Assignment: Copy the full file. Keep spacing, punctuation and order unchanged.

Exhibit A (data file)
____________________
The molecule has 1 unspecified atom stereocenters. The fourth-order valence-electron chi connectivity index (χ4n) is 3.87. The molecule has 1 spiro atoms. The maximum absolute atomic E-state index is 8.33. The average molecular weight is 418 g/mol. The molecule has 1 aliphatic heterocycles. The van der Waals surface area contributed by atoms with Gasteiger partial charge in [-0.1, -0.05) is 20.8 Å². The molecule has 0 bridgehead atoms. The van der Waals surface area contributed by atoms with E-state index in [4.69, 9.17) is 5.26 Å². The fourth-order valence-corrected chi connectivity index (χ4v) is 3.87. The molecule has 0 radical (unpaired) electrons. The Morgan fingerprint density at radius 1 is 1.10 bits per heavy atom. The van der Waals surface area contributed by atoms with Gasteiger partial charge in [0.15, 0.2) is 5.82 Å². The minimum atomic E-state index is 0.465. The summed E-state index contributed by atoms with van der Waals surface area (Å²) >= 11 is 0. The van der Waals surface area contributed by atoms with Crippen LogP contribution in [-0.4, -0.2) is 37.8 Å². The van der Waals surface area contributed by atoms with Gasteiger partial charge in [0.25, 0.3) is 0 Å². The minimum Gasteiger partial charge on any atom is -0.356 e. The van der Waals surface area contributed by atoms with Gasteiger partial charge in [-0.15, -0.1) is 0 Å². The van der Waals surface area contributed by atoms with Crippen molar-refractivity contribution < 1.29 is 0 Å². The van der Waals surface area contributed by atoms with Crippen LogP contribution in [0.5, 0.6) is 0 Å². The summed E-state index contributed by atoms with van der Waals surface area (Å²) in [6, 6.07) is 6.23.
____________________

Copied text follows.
The molecule has 1 unspecified atom stereocenters. The fourth-order valence-electron chi connectivity index (χ4n) is 3.87. The molecule has 1 spiro atoms. The maximum absolute atomic E-state index is 8.33. The average molecular weight is 418 g/mol. The molecule has 1 aliphatic heterocycles. The van der Waals surface area contributed by atoms with Gasteiger partial charge in [-0.1, -0.05) is 20.8 Å². The molecule has 0 bridgehead atoms. The van der Waals surface area contributed by atoms with E-state index in [4.69, 9.17) is 5.26 Å². The fourth-order valence-corrected chi connectivity index (χ4v) is 3.87. The molecule has 0 radical (unpaired) electrons. The Morgan fingerprint density at radius 1 is 1.10 bits per heavy atom. The van der Waals surface area contributed by atoms with Gasteiger partial charge in [0.15, 0.2) is 5.82 Å². The minimum atomic E-state index is 0.465. The summed E-state index contributed by atoms with van der Waals surface area (Å²) >= 11 is 0. The van der Waals surface area contributed by atoms with Crippen LogP contribution in [-0.4, -0.2) is 37.8 Å². The van der Waals surface area contributed by atoms with Gasteiger partial charge in [0.25, 0.3) is 0 Å². The minimum Gasteiger partial charge on any atom is -0.356 e. The van der Waals surface area contributed by atoms with Gasteiger partial charge in [-0.15, -0.1) is 0 Å². The van der Waals surface area contributed by atoms with Crippen molar-refractivity contribution < 1.29 is 0 Å². The van der Waals surface area contributed by atoms with Crippen LogP contribution in [0.5, 0.6) is 0 Å². The summed E-state index contributed by atoms with van der Waals surface area (Å²) in [6, 6.07) is 6.23.